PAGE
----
American Heart Association’s nationwide Little Hats, Big Hearts project returning to Southern New England

Through January 15th, American Heart Association is accepting red hats for Southern New England newborns born in February 2016.

PROVIDENCE, RI ― The American Heart Association is seeking handmade red hats, crocheted or knitted, to provide to Southern New England newborns born during American Heart Month (February 2016), as a part of the national Little Hats, Big Hearts project! Last May in celebration of Mother’s Day, more than 1,000 hats were distributed to hospitals in Southern New England!

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With Little Hats, Big Hearts, the American Heart Association and Mended Little Hearts of Rhode Island are raising awareness about cardiovascular diseases, the No. 1 killer in the United States, and congenital heart defects, the most common type of birth defect in the country, occurring in one of 100 babies. Thirty-four states nationwide are currently participating in Little Hats, Big Hearts!

Hats will be given to each baby born in February at participating hospitals across the region. Hospitals that have already confirmed their participation in this program include Charlton Memorial Hospital, Kent Hospital, Memorial Hospital of Rhode Island, South County Hospital, St. Luke’s Hospital, Tobey Hospital and Women & Infants Hospital. Additional participating hospitals may be announced throughout the month.

New parents will be asked to share a picture of their child in the red hat on social media to help spread awareness regarding congenital heart defects using the hashtag: #LittleHatsBigHearts.

For Kelli Carlson, heart mom and Co-Founder/Group Coordinator of Mended Little Hearts of Rhode Island, volunteering with the American Heart Association is about building awareness for congenital heart defects and raising funds to support cutting-edge research that has and continues to improve the lives of young heart survivors like her son, Will.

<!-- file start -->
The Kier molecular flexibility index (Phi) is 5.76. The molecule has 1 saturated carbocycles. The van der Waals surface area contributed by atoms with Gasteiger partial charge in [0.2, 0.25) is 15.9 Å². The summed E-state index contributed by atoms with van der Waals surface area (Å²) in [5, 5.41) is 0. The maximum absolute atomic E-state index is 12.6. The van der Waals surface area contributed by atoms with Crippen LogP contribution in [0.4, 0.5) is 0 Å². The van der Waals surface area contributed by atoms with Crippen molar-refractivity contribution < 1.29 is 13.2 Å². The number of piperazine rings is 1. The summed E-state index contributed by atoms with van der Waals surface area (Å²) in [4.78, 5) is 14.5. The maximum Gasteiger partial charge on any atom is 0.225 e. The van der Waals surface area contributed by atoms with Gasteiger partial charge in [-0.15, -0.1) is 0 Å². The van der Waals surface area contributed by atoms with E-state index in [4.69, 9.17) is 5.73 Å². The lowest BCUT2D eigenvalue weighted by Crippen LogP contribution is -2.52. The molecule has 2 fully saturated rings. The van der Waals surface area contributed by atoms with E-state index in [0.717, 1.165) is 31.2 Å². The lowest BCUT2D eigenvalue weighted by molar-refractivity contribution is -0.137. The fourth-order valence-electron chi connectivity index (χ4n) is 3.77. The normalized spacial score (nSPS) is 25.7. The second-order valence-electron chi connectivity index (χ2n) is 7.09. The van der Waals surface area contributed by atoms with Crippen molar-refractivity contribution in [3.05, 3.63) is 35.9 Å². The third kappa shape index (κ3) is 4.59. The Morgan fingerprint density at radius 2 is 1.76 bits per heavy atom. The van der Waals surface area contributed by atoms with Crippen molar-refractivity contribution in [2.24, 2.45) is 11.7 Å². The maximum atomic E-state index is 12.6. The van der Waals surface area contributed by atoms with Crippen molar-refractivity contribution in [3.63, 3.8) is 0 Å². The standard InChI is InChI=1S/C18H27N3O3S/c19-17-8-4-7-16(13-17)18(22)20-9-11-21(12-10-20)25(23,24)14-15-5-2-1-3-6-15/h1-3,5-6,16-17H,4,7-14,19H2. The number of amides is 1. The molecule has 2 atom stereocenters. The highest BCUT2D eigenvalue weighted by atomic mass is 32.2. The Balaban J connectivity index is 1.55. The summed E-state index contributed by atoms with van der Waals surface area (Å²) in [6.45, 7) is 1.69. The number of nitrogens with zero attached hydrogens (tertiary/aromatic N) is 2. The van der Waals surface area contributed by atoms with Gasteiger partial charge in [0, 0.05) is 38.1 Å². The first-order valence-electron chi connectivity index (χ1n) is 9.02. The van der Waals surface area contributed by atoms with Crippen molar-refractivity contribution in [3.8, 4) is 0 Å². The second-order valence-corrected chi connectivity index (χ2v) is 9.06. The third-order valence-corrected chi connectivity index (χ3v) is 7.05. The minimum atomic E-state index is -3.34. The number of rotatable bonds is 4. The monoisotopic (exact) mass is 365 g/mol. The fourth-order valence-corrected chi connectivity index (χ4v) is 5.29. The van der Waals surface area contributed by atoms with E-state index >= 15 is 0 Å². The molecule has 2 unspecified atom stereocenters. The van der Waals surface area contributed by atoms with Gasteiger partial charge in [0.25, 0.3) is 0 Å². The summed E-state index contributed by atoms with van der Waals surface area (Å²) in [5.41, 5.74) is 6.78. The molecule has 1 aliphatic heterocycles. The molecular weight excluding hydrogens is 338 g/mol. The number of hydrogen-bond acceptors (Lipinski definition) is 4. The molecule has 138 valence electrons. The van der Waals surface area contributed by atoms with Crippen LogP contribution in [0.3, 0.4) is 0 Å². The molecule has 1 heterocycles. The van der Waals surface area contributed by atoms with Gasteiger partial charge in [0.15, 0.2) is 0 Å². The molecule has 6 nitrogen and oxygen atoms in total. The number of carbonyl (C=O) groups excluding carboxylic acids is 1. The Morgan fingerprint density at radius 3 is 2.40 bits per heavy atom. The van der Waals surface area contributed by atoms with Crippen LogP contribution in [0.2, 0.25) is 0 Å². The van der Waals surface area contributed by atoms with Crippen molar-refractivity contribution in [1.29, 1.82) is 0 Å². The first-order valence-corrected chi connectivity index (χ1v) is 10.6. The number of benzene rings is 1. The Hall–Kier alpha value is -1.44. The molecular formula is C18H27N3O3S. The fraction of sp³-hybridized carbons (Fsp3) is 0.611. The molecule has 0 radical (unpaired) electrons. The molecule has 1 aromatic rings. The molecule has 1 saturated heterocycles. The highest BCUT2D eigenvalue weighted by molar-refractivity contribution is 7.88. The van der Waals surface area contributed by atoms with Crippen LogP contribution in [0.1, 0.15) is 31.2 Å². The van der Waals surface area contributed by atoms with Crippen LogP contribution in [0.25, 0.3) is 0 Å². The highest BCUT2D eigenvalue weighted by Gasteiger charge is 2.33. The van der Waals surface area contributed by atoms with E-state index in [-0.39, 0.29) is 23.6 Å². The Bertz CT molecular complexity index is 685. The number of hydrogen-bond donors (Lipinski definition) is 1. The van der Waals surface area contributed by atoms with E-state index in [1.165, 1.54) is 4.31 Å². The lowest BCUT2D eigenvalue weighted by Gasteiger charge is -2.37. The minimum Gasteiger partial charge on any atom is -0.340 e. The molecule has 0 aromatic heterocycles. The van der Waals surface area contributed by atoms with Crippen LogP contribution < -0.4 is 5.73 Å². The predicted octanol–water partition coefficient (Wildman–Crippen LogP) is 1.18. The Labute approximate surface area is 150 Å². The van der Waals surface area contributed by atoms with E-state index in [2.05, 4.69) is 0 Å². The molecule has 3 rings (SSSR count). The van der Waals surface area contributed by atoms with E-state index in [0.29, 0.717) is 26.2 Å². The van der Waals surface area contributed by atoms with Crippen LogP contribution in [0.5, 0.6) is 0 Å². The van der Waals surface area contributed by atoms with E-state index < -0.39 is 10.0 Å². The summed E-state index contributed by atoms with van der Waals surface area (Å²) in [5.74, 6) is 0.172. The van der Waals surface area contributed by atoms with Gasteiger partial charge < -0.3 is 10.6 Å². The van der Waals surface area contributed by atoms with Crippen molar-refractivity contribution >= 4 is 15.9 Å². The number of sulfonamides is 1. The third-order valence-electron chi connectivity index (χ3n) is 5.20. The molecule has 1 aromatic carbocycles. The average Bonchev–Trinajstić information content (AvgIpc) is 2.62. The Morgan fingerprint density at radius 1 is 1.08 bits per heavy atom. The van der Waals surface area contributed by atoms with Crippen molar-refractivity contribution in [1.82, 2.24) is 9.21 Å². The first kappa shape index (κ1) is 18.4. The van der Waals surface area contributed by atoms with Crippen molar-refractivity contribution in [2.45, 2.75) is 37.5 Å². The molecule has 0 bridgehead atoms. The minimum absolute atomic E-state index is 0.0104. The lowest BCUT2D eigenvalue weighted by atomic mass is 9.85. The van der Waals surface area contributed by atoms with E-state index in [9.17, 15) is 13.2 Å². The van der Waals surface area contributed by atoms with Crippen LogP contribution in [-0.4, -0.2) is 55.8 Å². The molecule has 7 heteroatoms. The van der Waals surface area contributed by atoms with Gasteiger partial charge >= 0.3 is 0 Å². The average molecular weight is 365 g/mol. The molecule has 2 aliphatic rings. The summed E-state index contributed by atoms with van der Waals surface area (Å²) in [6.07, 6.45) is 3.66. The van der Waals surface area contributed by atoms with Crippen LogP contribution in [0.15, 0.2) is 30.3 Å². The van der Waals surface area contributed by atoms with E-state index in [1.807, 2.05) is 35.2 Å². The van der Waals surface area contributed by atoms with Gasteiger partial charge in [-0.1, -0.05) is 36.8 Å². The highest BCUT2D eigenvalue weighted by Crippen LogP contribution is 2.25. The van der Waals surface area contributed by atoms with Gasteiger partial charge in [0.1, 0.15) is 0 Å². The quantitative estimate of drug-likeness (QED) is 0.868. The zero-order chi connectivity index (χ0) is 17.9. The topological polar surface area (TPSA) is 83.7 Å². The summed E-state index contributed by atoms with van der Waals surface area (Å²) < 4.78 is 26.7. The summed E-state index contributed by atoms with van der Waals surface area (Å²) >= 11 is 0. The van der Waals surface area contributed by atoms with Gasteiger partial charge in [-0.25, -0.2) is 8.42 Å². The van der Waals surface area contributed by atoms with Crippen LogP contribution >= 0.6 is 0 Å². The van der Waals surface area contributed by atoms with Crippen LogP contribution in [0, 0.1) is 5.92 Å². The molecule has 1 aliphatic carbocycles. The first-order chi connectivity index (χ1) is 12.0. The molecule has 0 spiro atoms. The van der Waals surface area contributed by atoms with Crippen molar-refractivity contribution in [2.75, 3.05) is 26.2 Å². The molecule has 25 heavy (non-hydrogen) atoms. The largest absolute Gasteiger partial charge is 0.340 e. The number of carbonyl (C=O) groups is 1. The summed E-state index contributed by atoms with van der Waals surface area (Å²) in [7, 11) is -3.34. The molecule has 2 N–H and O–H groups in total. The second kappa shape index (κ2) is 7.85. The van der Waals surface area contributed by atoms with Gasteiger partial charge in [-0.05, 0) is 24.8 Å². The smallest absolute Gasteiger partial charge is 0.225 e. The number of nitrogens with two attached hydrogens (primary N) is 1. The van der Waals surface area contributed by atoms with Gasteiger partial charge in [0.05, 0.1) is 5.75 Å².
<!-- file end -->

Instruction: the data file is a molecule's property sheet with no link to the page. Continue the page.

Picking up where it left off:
“In the 10 years since Will’s birth, the treatment options for his birth defect have improved immensely.  What would have required open heart surgery less than a decade earlier, is now able to be done less invasively in the Cath lab,” Kelli explains. “To see the landscape of treatment options change so drastically in such a short amount of time, due in large part to the research dollars and awareness provided by the American Heart Association, is enough of a reason for us to come together for this cause.”

The American Heart Association is working with both the mother-baby units and neonatal intensive care units in hospitals so donations of red hats in both premature and newborn sizes are needed. Because bows and buttons may be a danger to newborn babies, only red hats without decorations can be accepted for Little Hats, Big Hearts.

The American Heart Association is also accepting donations of red yarn to help those who will be knitting or crocheting hats. Yarn must be cotton or acrylic, medium to heavy weight and machine washable and dryable.

Drop off locations around the region include: Love to Knit in East Greenwich, Yarn Outlet in Pawtucket and Two Dots – More than a Yarn Shop in Wakefield.

All mailed-in donations must be received at the American Heart Association’s Providence office (One State Street, Suite 200, Providence, RI 02908) by January 15 and in-person donations can be made during regular business hours. Donations will be accepted from outside Southern New England.  More than 830 hats have been donated to date!

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For more information on drop off locations and for sizing or patterns visit: www.heart.org/littlehatsbigheartsSNE or contact Andrea Larocque at Andrea.Laroque@heart.org or 401-228-2332.

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About the American Heart Association

The American Heart Association is devoted to saving people from heart disease and stroke – America’s No. 1 and No. 5 killers. We team with millions of volunteers to fund innovative research, fight for stronger public health policies, and provide lifesaving tools and information to prevent and treat these diseases. The association is the nation’s oldest and largest voluntary organization dedicated to fighting heart disease and stroke. To learn more or to get involved, call visit heart.org or call any of our offices around the country.

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